“We don’t like life, we love life,” Inner Circle’s Ian Lewis says of his band’s 50-year run in reggae. “It’s simple, there ain’t no complexity to it.”
Like the blues, Lewis says reggae music should be like a Picasso—painted in different hues of colors and influences. The Jamaican quintet has been around since the mid ‘70s—picking up Grammys, playing alongside reggae legends like Bob Marley and Peter Tosh, and opening a prominent recording studio (Circle House Studios) throughout their tenure—yet Lewis and company are still evolving with the world around them.
“It’s an exciting time; the internet has put creativity back in the music because now you don’t need the right friends to get the music exposed,” Lewis elaborates. “It’s the perfect time to rediscover ourselves. . . . When you travel as much as we do and you look around, it’s easy to see the world changing.”
Inner Circle recently released a video for “Light My Fire,” an animated music video directed by Upsetta, to celebrate 50 years. They also will travel next to headline Wilmington’s Port City Reggae Music & Art Festival on Saturday at Greenfield Lake Amphitheater. Also featuring Edge Michael, Signal Fire, Of Good Nature, and Danglin & Sons Of Paradise, the feel-good festival of social consciousness and roots reggae music will have comedy from Ali Coleman and live painting by artist Cammeron Batanides.
“I don’t think Wilmington has heard reggae music like ours,” Lewis notes. “It’s mixed with a lot of different influences. . . . because reggae music is inclusive, it’s always been that way. . . . If you understand the history of Jamaica (basically we were colonized by the British) and the Jamaican bands were born out of that colonization…”
There was a cross-cultural sharing and shifts between the English and Jamaican sounds and pop culture—from rock and American “boogie-woogie music” to even ska. Reggae continues to change and shift as it makes its way worldwide.
“Now we in the 2000s and you have 25 or 30 white reggae bands flipping again from script, doing reggae their way,” Lewis says, “which is not a negative thing because in Jamaica we never know prejudice of the skin—though we know prejudice of class. But, ultimately, we are one.”
One of Inner Circle’s most famed tracks is 1987’s “Bad Boys” (“One Way”), which was re-released in 1993 and served as the theme-song for the TV show “COPS” and the hit movie franchise by the same name, starring Will Smith and Martin Lawrence. Lewis says the song will return to 2020’s “Bad Boys III” soundtrack. Lewis wrote the song about that mystique of growing up and not knowing what real life can throw your way.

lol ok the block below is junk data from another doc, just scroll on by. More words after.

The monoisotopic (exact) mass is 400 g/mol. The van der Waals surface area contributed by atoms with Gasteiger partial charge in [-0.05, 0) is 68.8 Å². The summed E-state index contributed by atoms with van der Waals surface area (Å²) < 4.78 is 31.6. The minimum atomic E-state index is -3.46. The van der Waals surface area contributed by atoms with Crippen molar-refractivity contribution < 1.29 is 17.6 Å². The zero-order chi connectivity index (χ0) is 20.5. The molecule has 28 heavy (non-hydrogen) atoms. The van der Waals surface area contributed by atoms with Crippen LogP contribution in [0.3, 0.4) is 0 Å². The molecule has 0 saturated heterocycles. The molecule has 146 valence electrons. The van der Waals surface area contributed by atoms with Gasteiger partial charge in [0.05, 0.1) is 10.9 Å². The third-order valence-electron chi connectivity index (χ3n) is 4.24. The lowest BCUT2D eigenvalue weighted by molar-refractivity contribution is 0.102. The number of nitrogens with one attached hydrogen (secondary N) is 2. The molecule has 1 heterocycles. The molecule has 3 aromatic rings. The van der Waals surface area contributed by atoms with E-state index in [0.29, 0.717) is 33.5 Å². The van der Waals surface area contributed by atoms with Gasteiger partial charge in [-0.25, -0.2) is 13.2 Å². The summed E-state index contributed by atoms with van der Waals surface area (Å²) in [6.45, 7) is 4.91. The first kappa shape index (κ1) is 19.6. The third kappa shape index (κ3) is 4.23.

“When I wrote [‘Bad Boys’], it was about a teenager living during a rebellious time when you think you’re a man and everything is for you,” he details, citing one well-known line which evolved from “What you gonna do when life [changed to ‘they’] comes for you.”
“‘They’ means you have to answer to somebody,” Lewis continues. “During that time in Jamaica, people were going through a revolution. Rastafarian, to me, is not a religion, it’s a lifestyle; what you eat, what you believe in, it’s founded in nature. . . . Some people turn it into rocket science, man, but it isn’t—it’s how much you care for your fellow person.”
Lewis continues to write new songs about his experiences and perspectives, as well as human nature and respect for others. Finding common ground and love is key where there is fear of the unknown and of others.
“This one song, ‘Beautiful Things,’ is about finding a rose in the garden and a rose is a beautiful thing but if you squeeze it too hard then you get stuck,” Lewis explains. “So beautiful things often have protection built into it. Life is a beautiful thing and we need to protect it, and it’s coming from the inside of us.”
Reggae and the lifestyle associated with it is almost impenetrable by the negativity of the outside world. While Inner Circle continues to carry the good vibes and philosophies of Rastafari and reggae music, Lewis says that doesn’t mean everything is “hunky-dory.” Even Bob Marley’s feel-good lyrics “everything little thing is going to be alright” doesn’t mean everything is OK, but rather everything will work out in the end.
“The theme of that whole movement was love,” Lewis explains. “It was a very good scene and the kids of that era felt that theme, and it’s the same thing with reggae music: that ‘one love’ vibe.”
“The narrative will always be expressed by negative people to try and change certain things,” he continues. “We simple: we just like playing music and being with people. All this racism is just a stupid thing that should never have been there but if you don’t talk about it then you won’t find common ground.”